No matter where, war remains a deeply and intrinsically human endeavour. The 'look' is the same ... #ethics

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Ethics, Law and Military Operations

Ethics, Law and Military Operations

Ethics, Law and Military Operations

David Whetham (Ed.) Palgrave Macmillan, 2010
Ethics and the Military Profession: The Moral Foundations of Leadership

Ethics and the Military Profession

Ethics and the Military Profession: The Moral Foundations of Leadership

George Lucas & Rick Rubel 4th Edition, Pearson, 2011
Ethics For Military Leaders

Ethics For Military Leaders

Case Studies In Ethics For Military Leaders

Rick Rubel & George Lucas 4th Edition, Pearson, 2011
Military Ethics: An Introduction with Case Studies

Military Ethics: An Introduction

Military Ethics: An Introduction with Case Studies

Stephen Coleman Oxford University Press, 2012

Military Ethics Playing Cards: Land Edition

To coincide with Global Ethics Day on Friday 16th October 2015, King’s College London’s Centre for Military Ethics are launching their new playing cards.

Starting with the assumption that playing cards are a ubiquitous, everyday part of life, the idea is to use them as a vehicle for raising ethical awareness. 54 questions from across the broad area of military ethics have been carefully developed by leading researchers and ethicists based on professional military ethics education curricula, in conjunction with research and testing on military focus groups, and in consultation with specialist lawyers. The cards will be made available to military units and can be used to prompt informal discussion and debate, normalising the discussion of ethical challenges faced in military environments.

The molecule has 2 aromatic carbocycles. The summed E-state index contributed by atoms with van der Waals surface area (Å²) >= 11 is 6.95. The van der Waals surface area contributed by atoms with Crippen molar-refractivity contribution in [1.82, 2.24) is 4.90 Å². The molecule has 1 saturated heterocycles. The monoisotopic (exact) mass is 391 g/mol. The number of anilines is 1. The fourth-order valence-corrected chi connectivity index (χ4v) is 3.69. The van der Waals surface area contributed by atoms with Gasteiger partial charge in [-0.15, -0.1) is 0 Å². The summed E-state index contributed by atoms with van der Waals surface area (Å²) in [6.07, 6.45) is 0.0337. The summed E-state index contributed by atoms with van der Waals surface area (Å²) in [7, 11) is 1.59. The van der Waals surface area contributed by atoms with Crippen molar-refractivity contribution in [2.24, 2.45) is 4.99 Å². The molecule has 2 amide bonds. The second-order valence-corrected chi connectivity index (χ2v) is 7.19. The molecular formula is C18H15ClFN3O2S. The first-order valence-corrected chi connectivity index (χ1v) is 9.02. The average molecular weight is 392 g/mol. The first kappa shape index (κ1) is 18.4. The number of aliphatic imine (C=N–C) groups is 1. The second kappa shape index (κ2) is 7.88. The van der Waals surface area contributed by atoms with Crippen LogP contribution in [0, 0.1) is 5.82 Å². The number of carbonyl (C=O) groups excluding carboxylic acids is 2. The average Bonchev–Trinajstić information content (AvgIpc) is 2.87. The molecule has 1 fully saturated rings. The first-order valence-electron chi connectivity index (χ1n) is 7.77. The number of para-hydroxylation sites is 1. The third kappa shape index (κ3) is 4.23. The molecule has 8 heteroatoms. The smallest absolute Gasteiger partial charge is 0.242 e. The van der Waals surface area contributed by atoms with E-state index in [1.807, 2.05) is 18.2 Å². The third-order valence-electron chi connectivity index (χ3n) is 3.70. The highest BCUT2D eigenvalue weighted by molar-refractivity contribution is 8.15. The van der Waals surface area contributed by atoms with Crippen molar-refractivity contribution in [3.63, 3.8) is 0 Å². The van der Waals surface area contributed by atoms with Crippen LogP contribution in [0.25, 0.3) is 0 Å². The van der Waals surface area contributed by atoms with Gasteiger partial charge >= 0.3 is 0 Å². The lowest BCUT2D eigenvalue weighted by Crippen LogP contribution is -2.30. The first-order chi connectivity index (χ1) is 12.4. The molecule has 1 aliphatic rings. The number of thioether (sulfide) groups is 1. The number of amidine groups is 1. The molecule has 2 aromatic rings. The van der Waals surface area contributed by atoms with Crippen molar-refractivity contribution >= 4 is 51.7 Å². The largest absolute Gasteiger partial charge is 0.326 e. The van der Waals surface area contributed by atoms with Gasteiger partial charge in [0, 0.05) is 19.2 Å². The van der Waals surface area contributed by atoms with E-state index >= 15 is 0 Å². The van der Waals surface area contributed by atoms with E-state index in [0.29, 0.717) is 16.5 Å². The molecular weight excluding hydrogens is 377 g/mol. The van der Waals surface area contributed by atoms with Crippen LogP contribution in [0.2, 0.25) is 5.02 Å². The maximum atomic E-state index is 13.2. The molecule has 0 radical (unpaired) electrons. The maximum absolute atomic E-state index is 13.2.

Beginning with the Land Edition, with questions orientated towards the Army, the concept will be expanded to cover other services and the Joint environment. Each card has a web link to the King’s Centre for Military Ethics where, as the initiative develops, we will place additional prompts, questions and information for each question, along with reading and articles. Groups of questions will be thematically linked so impromptu or pre-planned supported discussions can quickly be developed using the open-access material.

Military Ethics Playing Cards
Military Ethics Playing Cards


  1. ‘Effectiveness of battlefield-ethics training during combat deployment: a programme assessment’, The Lancet Vol 378, 2011. « Return
  2. E.g. see Carrick, Connelly & Robinson (Eds), Ethics Education for Irregular Warfare (Ashgate, July 2009); Paul Robinson, ‘Ethics Training and Development in the Military’, in Parameters (Spring 2007). « Return
  3. D Whetham, ‘Expeditionary Military Ethics’, in George R Lucas, Handbook of Military Ethics (Routledge, forthcoming 2015). « Return
  4. International Committee of the Blue Shield « Return